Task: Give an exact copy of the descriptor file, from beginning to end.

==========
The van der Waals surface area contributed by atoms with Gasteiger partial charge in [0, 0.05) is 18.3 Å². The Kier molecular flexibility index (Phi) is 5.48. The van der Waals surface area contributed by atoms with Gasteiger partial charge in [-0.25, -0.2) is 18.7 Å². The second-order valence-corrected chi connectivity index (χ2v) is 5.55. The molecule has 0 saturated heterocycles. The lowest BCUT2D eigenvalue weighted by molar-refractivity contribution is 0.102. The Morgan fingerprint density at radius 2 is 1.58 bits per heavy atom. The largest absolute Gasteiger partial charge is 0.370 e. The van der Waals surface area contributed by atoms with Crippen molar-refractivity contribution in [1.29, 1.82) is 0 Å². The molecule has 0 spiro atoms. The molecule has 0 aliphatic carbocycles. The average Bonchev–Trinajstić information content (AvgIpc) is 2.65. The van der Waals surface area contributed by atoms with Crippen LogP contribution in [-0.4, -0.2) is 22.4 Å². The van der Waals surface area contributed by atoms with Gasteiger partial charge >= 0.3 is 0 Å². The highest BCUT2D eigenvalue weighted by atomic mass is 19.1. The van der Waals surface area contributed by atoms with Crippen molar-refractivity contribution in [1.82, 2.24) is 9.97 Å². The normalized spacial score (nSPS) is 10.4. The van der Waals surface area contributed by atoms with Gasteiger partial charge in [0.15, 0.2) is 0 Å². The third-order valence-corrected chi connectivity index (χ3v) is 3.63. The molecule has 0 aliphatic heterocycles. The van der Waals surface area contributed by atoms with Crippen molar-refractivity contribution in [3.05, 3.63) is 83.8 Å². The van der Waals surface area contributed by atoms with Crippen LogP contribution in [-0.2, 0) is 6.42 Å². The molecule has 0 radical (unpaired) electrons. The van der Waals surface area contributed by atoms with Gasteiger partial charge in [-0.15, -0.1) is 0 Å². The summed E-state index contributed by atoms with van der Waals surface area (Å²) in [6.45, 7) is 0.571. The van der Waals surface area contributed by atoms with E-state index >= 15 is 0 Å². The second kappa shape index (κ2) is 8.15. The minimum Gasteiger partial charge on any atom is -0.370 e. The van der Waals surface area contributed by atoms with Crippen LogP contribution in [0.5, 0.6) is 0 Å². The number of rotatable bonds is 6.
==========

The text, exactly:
The van der Waals surface area contributed by atoms with Gasteiger partial charge in [0, 0.05) is 18.3 Å². The Kier molecular flexibility index (Phi) is 5.48. The van der Waals surface area contributed by atoms with Gasteiger partial charge in [-0.25, -0.2) is 18.7 Å². The second-order valence-corrected chi connectivity index (χ2v) is 5.55. The molecule has 0 saturated heterocycles. The lowest BCUT2D eigenvalue weighted by molar-refractivity contribution is 0.102. The Morgan fingerprint density at radius 2 is 1.58 bits per heavy atom. The largest absolute Gasteiger partial charge is 0.370 e. The van der Waals surface area contributed by atoms with Crippen molar-refractivity contribution in [1.29, 1.82) is 0 Å². The molecule has 0 spiro atoms. The molecule has 0 aliphatic carbocycles. The average Bonchev–Trinajstić information content (AvgIpc) is 2.65. The van der Waals surface area contributed by atoms with Crippen LogP contribution in [-0.4, -0.2) is 22.4 Å². The van der Waals surface area contributed by atoms with Gasteiger partial charge >= 0.3 is 0 Å². The highest BCUT2D eigenvalue weighted by atomic mass is 19.1. The van der Waals surface area contributed by atoms with Crippen molar-refractivity contribution in [1.82, 2.24) is 9.97 Å². The normalized spacial score (nSPS) is 10.4. The van der Waals surface area contributed by atoms with Gasteiger partial charge in [0.15, 0.2) is 0 Å². The third-order valence-corrected chi connectivity index (χ3v) is 3.63. The molecule has 0 aliphatic heterocycles. The van der Waals surface area contributed by atoms with Crippen molar-refractivity contribution in [3.05, 3.63) is 83.8 Å². The van der Waals surface area contributed by atoms with Crippen LogP contribution in [-0.2, 0) is 6.42 Å². The molecule has 0 radical (unpaired) electrons. The van der Waals surface area contributed by atoms with Gasteiger partial charge in [-0.15, -0.1) is 0 Å². The summed E-state index contributed by atoms with van der Waals surface area (Å²) in [6.45, 7) is 0.571. The van der Waals surface area contributed by atoms with E-state index >= 15 is 0 Å². The second kappa shape index (κ2) is 8.15. The minimum Gasteiger partial charge on any atom is -0.370 e. The van der Waals surface area contributed by atoms with Crippen LogP contribution in [0.5, 0.6) is 0 Å². The number of rotatable bonds is 6.